Re: My trip to FOSDEM 2005
On 2005-03-06 04:19:46 -0500, Erinn Clark said:
> > I soon found Hanna Wallach (I was cheating and had looked at a picture
> > before I left) and we spent a lot of time walking around talking to
> > people.
> Eh, no DW keysigning party?!
Well, almost. I am not that used to keysigning parties, so I was bit
perplex when someone started handing me passports when I was just using
the only slip of paper I had with my email address (a gpg slip) on it to
give to someone who wnated my address :) Which reminds me I actually
have to sign those keys.
> Yeah, more women definitely need to give talks -- not just social ones,
> also technical ones. I think as time goes on (and the members of Debian
> Women feel more comfortable and/or innovative regarding technical issues),
> this will change for us. Attending conferences is always the first step.
A problem I had with this conference was that I didn't know much about
how it was organized and what opportunities there actually were. The
information on the FOSDEM web page was poor, and I guess a lot of
conferences simply lack information about how to get into the conference
schedule - at least outside the main tracks, which are often "reserved"
for bigger names than most women have, at least women (or persons) who
don't know much about conference life at all.
(Ok, I know that phrase looks like I don't think women are good enough
pr famous enough to speak at conferences or something like that. As you
hopefully can imagine, it's not what I intend to say. Blame it on my
linguistic skills or something, or ignore.)
> I do notice a commonality among a lot of people, though, which is that,
> regardless of sex, they think they have nothing to talk about. This is
> certainly true in some cases, but even within Debian, there is *tons* of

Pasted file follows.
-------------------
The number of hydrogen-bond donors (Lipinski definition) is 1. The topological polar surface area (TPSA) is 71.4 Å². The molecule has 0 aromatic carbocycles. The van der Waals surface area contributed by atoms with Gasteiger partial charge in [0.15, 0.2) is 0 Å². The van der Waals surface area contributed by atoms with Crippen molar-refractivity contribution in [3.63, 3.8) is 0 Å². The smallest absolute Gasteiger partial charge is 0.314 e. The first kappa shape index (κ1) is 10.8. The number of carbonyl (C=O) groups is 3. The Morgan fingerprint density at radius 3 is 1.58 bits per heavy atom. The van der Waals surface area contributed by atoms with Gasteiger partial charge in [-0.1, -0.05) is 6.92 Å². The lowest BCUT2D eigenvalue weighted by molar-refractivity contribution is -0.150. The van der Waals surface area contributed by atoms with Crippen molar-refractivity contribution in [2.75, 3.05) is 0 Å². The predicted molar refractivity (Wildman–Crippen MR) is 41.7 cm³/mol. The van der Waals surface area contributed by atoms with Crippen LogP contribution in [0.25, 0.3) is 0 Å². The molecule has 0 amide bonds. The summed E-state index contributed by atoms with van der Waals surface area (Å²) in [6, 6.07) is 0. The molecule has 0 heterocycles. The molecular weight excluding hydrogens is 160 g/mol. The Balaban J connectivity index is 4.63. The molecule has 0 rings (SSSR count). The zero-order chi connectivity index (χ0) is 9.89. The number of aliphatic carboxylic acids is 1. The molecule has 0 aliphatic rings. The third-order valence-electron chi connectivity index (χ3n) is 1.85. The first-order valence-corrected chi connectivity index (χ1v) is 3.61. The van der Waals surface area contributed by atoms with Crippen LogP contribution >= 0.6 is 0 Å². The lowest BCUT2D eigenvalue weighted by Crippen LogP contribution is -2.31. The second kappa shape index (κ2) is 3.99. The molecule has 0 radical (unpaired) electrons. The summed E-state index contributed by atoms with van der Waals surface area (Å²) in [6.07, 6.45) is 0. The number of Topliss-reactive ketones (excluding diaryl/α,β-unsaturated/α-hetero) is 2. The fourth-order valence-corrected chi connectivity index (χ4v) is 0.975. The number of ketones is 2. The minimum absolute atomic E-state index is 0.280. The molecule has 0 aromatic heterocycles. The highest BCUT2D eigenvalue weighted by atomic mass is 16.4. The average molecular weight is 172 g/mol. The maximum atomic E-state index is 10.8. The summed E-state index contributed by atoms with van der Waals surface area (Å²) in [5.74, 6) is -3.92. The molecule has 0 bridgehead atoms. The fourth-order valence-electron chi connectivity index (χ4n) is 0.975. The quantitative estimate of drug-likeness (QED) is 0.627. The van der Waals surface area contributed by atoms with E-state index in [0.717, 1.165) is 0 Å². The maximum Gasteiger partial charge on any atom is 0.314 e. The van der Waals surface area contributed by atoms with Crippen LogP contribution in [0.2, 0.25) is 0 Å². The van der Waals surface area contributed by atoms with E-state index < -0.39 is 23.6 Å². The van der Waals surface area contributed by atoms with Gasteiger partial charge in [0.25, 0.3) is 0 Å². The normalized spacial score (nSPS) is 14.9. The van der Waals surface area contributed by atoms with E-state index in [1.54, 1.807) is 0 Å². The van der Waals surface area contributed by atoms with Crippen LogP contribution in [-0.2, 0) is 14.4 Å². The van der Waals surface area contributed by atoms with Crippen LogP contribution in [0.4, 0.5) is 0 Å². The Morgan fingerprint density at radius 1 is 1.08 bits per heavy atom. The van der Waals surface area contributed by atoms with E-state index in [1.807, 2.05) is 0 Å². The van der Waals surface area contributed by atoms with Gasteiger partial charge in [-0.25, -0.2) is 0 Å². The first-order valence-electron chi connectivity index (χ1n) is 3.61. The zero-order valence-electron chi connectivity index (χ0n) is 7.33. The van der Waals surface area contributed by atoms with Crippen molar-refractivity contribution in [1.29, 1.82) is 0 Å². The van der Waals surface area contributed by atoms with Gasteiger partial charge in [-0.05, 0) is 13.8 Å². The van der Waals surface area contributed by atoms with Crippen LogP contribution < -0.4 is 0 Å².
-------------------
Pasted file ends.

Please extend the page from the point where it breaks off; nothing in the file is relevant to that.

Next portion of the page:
> stuff to talk about -- some of the more 'interesting' stuff (to other
> Debian people) requires a fair amount of specialized knowledge in some
> sub-field of Debian, but for conferences where you'll be presenting to a
> more general free software audience, there is plenty of stuff to cover.
Everybody have been beginners at one (or more) stages in their life. So
also for Debian people. I guess there should be room for some general
talks even at Debian events; not everybody are interested in or have
knowledge enough to get the most out of a very specialized talk (even if
a lot of people find them very interesting as well).
> Free software people are occasionally much better in person. :)
Yes :) And that may make them less scary in more electronic
communication as well, it's easier to forgive or ignore if you know
something more about how they actually behave or speak or act. Or drink.
I guess this is part of the reason why I feel I have never experience any
sexism in the Linux/Unix User Groups or computer clubs I have been part
of. I have always known the participants in mailing lists in person, and
even if some of them say stupid things I know how s/he would have said
it in a real life conversation, and that's often quite different from
how the words came out in the email.
> > Another nice thing would be t-shirts. I suck at t-shirt design and related
> > stuff, so I won't say more on that :-)
> Yes, we want t-shirts. Currently, besides getting the design -- which
> should be fairly trivial -- there's the matter of how to get them. There
> are online shops like cafepress and zazzle which will do them, but
> cafepress isn't very high quality and ideally we'd have something screen
> printed, which is costly up-front. I suppose we'll need to think more in
> depth about this.
And postage and tax is also a problem/challenge.
> > sash is very good for you.
> BTW, what is sash?
ii sash 3.4-8.2 Stand-alone shell.
Very useful when you mess up glibc or something, and everything,
including the package manager, is statically linked with glibc.
(It has a good range of built-in commands that makes it easier to
de-mess a broken system.)
sash is very good for you.